This project proposes to use technologies developed in prior UCTC, PATH, and Testbed research projects to facilitate the observation of a small number of households re-locating from other areas in Orange County, CA to selected new home developments in Irvine. We will install in-vehicle GPS/Wireless Communication units in all household vehicles to measure specific vehicle use for a multi-day period prior to moving, upon re-locating, and a few months after relocating to Irvine. We will also have the sampled households use iCHASE, an computer-based survey research software developed in prior UCTC research, to record their household activities during this same period. We will utilize GIS-based data sets depicting both the local activity-systems and transport networks. Together, this data will enable us to address the immediate changes in travel behavior upon relocation, and to assess the evolution of stability in this behavior over time.


A Household Survey via an Internet GIS for Models of Activity Scheduling

Investigator: Ming-Sheng Lee

Support: U.S. Department of Transportation and California Department of Transportation/ University of California Transportation Center

This project uses data from a geographic information system (GIS)-based household survey on the Internet to build a production system model of household activity scheduling. The model is a rule-based system that shows how activities are initially scheduled and dynamically changed during execution. Transactional opportunistic problem solving are being used to simulate dynamic scheduling behavior. The model is being verified by comparing model outputs to activity patterns recorded in the existing activity/travel diaries.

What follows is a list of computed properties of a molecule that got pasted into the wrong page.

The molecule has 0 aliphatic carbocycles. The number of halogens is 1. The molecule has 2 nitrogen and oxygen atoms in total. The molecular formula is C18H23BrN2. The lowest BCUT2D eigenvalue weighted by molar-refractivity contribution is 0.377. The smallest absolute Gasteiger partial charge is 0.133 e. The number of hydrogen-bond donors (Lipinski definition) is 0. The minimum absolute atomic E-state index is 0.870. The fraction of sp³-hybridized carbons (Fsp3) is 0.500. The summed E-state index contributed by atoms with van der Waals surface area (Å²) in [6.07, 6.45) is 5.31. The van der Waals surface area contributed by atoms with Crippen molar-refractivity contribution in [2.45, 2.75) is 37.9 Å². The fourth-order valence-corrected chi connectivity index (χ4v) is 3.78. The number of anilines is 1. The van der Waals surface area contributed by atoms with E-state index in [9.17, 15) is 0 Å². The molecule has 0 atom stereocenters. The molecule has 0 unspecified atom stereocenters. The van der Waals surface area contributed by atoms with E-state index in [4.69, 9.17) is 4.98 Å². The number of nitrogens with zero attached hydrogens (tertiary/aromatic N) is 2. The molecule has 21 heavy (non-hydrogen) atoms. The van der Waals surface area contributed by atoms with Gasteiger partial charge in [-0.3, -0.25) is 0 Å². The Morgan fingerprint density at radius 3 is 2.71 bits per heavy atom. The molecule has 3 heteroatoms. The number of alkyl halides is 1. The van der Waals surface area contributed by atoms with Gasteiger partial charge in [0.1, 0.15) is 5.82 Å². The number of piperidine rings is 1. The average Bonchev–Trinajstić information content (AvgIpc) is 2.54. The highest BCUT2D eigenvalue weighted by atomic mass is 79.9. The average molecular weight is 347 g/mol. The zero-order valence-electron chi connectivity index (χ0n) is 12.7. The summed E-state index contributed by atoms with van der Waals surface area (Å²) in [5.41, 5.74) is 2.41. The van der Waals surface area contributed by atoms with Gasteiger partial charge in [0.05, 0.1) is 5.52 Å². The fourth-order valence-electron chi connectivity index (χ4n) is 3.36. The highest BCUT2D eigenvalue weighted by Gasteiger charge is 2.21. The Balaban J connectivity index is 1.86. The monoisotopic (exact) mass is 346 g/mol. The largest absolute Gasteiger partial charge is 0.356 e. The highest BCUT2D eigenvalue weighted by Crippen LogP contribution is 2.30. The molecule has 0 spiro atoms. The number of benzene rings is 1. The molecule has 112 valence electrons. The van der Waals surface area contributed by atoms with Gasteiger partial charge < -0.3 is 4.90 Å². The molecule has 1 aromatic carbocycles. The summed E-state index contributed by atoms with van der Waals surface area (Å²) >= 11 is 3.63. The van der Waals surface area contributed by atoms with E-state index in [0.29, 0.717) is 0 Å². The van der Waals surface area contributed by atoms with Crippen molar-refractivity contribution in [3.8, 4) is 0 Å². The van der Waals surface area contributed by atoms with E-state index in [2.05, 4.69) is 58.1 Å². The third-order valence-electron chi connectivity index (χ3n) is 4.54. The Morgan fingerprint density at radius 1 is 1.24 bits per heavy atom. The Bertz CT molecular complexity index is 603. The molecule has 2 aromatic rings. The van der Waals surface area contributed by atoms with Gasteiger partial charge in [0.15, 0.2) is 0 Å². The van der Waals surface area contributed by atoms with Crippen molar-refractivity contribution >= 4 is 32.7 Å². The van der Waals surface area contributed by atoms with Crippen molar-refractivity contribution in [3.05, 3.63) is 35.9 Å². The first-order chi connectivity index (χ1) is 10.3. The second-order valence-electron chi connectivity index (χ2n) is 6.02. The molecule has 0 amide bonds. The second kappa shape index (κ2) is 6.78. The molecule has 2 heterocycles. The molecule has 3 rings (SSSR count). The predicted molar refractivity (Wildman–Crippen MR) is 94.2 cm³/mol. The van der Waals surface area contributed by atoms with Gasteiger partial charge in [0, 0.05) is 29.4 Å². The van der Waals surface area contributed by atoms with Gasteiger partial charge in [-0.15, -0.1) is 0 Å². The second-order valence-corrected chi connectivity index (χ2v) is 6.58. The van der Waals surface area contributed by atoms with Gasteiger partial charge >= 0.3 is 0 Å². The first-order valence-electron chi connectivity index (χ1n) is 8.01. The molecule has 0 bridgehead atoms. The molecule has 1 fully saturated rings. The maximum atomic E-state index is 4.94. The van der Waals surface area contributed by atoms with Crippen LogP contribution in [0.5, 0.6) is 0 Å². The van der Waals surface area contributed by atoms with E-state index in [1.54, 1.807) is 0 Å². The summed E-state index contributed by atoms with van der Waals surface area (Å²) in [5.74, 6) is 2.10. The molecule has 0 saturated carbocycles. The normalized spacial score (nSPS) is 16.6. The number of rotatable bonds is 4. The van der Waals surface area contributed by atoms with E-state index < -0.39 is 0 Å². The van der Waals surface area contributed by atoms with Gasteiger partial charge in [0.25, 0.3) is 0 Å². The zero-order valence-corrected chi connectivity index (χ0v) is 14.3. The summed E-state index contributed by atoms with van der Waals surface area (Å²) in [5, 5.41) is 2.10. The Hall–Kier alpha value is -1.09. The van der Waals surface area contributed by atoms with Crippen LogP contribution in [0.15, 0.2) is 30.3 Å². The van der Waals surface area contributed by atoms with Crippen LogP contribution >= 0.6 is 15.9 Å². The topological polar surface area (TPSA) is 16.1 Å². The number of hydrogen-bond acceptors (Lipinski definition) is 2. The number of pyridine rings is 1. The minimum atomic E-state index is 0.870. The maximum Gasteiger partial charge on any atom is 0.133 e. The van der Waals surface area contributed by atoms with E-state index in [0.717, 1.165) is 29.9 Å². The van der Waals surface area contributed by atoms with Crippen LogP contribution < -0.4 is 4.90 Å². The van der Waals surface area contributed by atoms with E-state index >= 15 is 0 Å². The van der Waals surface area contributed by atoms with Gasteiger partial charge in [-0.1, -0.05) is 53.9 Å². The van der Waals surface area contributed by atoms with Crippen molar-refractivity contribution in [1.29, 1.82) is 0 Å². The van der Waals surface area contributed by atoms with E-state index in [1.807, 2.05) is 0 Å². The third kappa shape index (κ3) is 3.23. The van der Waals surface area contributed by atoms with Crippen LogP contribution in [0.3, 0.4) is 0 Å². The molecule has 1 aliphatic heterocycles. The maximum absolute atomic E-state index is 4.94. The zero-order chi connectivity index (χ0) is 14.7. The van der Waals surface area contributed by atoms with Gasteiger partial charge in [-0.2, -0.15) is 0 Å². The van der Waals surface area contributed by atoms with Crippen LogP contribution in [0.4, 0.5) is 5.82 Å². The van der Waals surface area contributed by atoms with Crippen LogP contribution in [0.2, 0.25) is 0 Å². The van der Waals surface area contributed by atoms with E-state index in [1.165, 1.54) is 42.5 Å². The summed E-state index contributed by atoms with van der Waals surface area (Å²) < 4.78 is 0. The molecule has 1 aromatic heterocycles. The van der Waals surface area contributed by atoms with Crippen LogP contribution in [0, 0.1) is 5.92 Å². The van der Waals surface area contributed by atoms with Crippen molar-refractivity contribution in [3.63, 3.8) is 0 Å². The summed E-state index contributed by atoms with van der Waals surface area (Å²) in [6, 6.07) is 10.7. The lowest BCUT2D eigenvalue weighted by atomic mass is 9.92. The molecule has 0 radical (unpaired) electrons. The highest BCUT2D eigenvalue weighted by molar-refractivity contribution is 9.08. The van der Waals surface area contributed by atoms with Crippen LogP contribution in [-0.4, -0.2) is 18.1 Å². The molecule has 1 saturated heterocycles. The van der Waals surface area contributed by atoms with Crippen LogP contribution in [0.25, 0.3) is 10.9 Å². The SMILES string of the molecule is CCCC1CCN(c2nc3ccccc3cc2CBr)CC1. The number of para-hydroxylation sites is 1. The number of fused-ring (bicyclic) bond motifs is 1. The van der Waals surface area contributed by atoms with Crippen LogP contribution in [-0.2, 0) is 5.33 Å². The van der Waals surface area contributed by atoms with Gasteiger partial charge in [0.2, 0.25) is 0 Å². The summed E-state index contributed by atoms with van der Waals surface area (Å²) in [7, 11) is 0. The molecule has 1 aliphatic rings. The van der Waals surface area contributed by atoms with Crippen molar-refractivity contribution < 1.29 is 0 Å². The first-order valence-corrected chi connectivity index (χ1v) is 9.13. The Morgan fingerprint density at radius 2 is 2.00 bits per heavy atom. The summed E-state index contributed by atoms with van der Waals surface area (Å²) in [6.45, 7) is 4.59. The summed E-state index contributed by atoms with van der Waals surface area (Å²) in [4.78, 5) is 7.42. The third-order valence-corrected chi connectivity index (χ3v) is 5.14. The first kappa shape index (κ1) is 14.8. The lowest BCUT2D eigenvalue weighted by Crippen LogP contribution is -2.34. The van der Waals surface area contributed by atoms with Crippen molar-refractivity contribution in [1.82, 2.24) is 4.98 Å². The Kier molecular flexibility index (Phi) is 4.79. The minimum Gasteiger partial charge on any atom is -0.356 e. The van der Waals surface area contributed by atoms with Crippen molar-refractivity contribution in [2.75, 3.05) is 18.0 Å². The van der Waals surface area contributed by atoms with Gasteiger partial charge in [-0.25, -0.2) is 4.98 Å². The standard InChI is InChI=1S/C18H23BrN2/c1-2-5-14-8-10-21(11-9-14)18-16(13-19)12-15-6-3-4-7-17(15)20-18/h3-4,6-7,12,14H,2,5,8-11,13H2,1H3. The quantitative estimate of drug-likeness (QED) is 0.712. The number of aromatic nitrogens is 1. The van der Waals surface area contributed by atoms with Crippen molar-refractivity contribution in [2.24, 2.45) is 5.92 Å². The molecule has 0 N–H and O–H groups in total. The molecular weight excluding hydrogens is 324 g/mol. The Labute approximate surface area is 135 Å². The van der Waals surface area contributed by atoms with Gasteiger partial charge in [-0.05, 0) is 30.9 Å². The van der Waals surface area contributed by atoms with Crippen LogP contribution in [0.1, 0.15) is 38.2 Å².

Considering Risk-Taking Behavior in Travel Time Reliability

Investigator: Will Recker

Support: California Department of Transportation, Partners for Advanced Transit and Highways (PATH)

Despite the importance of assessing the reliability of road networks, there exist only a few suitable techniques. The approaches used in water supply systems, communication systems, and power transmission systems are not directly applicable for transportation systems. The reason is that these approaches ignore route choice behavior when evaluating the performance reliability of a network. This research proposes to incorporate a risk-taking, route choice behavior when estimating travel time reliability of a road network. The proposed research approach will allow the evaluation of network performance under uncertainty. It is particularly useful for the traffic information systems in which travel time information (not only the mean travel time but also the variance of travel time) is provided to the network users for decision-making. It is anticipated that the proposed research can also be used to evaluate the performance of the Advanced Traveler Information Systems (ATIS) and to improve the level-of-service of a road network.